Reflections on the relationship between universities and public audiences and communities are widely reflected in discussions of what I would call ‘Public Research’ — here’s one:
Wednesday, November 09, 2011, from 5:30 PM to 7:00 PM, Galbraith Building, 35 St. George Street, Room 119
Community Development Graduate Collaborative Program Seminar Series
What does it mean to do community-driven research? This seemingly innocuous question is overlain with conflicting politics, tensions and ethics along with the potential for social change that attracts many activist-scholars to this form of research in the first place. During this seminar, I will attempt to conceptualize a reflexive assessment of praxis by drawing on five years of participatory action research with community groups, organizations and residents in the inner suburban region of Southeast Scarborough.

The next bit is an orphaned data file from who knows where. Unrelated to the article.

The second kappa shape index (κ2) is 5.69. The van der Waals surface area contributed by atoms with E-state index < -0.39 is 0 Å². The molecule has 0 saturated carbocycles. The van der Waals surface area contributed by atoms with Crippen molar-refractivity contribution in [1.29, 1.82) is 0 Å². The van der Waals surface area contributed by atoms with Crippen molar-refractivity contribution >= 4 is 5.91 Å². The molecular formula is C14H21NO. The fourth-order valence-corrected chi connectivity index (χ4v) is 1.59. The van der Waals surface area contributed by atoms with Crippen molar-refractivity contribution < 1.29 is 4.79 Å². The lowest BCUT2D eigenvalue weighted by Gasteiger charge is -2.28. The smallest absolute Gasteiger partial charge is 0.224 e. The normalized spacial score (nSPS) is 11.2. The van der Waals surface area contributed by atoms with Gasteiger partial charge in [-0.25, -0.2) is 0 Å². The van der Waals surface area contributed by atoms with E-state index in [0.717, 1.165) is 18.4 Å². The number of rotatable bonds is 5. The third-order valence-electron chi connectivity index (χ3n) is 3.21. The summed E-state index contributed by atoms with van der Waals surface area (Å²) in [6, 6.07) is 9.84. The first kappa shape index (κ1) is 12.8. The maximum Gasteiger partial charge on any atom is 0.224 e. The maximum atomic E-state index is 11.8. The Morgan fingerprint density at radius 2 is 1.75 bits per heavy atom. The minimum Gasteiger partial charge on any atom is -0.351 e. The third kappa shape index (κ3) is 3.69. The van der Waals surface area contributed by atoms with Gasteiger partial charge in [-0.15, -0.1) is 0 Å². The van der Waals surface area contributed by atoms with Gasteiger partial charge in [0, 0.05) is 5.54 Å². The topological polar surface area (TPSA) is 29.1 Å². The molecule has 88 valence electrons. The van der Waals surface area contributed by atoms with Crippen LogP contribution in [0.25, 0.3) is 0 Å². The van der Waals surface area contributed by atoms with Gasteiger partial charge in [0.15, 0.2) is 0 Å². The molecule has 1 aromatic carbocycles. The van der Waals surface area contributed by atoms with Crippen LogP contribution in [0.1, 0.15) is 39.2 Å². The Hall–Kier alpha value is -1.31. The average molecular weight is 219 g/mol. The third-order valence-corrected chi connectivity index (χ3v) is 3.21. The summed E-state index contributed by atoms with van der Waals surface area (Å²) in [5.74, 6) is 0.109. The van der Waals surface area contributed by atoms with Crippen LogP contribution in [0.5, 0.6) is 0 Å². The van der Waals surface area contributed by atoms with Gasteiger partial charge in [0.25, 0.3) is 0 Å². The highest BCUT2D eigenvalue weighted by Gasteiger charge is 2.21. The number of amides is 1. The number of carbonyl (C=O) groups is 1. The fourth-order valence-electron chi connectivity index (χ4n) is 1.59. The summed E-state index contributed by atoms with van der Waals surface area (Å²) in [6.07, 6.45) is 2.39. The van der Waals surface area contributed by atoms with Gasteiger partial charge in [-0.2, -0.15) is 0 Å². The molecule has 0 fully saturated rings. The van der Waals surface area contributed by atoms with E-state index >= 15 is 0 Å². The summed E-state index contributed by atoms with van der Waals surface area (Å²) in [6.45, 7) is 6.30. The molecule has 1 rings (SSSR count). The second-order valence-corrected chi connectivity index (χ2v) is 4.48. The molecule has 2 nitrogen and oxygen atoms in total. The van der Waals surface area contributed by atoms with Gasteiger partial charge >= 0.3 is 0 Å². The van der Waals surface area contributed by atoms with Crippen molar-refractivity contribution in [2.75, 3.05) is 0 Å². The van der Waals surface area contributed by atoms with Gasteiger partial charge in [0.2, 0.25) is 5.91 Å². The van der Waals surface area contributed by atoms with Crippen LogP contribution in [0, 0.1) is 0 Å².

My entry to this community, and to this talk, begins with a failed struggle to prevent the demolition and displacement of public space through policy-supported demolition of a community mall. But next I tell the story of how this loss has segued into a grassroots attempt to re-spatialize the barriers of inequality between city and inner suburbs in response to processes of gentrification and suburban decline. With an emphasis on change, I focus on the imbrications between politics, research and activism through exploration of three key questions: How do we, as researchers, maintain long-term commitment to an evolving community development project? How do we build and maintain effective relationships with communities that support residents as experts? How do we deal with struggles, conflict and transition? Through reflection on shared struggles, successes and failures over the course of a long-term community development project, I hope to spark discussion over how we can best position ourselves and evaluate our work as scholar-activists.Vanessa Parlette is a doctoral student in urban geography at the University of Toronto. She has been involved in participatory planning and community projects in Southeast Scarborough for the last five years and has drawn on these experiences to question and contest ongoing processes of inequality that perpetuate the racialization and segregation of poverty in Toronto’s inner suburbs.